|Nothing artificial about any of this, and it's goooooood.|
The ripe, heirloom tomatoes I just picked in my back yard today and how they will play into the health I hope to achieve in the coming months.
My brother, Paul, called this morning to see if I was at death's door, as everybody seems to believe (I'm not), and in the course of the conversation of comparing diagnoses (when family does this, it is beneficial because of heredity; when friends do it, it's boring) we got on to genetically altered foods, which Paul battles constantly.
"We have this 65-acre tomato plot across the road from my business," in Asheville, N.C., Paul says, "and it produces four crops a year. Tomatoes don't do that. Tomatoes also aren't the size of small pumpkins, but these get sold to Ingles [a local food chain] and are resold as 'locally grown.' Ingles doesn't tell you anything about the genetic modification, just that they are 'local,' which doesn't really mean much any more."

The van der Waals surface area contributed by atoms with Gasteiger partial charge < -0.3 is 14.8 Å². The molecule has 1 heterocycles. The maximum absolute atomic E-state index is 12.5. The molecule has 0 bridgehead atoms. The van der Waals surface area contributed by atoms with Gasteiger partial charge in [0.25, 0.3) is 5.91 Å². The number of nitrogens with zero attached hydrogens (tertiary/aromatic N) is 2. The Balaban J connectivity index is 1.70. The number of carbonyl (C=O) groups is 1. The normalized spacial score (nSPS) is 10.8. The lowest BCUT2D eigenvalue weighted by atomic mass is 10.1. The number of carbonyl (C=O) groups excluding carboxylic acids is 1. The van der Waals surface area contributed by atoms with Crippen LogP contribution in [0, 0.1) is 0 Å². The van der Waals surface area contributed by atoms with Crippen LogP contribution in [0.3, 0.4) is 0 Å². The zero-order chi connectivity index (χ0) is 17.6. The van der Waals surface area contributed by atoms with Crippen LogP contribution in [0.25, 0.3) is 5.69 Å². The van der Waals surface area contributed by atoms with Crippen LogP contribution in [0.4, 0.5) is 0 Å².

He went on about chicken breasts "the size of a rump roast" and other genetically modified, inhumanly-rasied foods and concluded, "We're told to eat right, to eat well, to eat healthy, but how in the world do you do that with food being raised this way? Grow it yourself?"
Today, I will eat at least two meals that feature the tomatoes you see above. I have an interview scheduled in Blacksburg for a story I'm doing and I'll take the big one to the lady I'm interviewing as a courtesy. These babies have all kinds of positive uses, I'd say. Eat healthy, make friends. Good enough for me.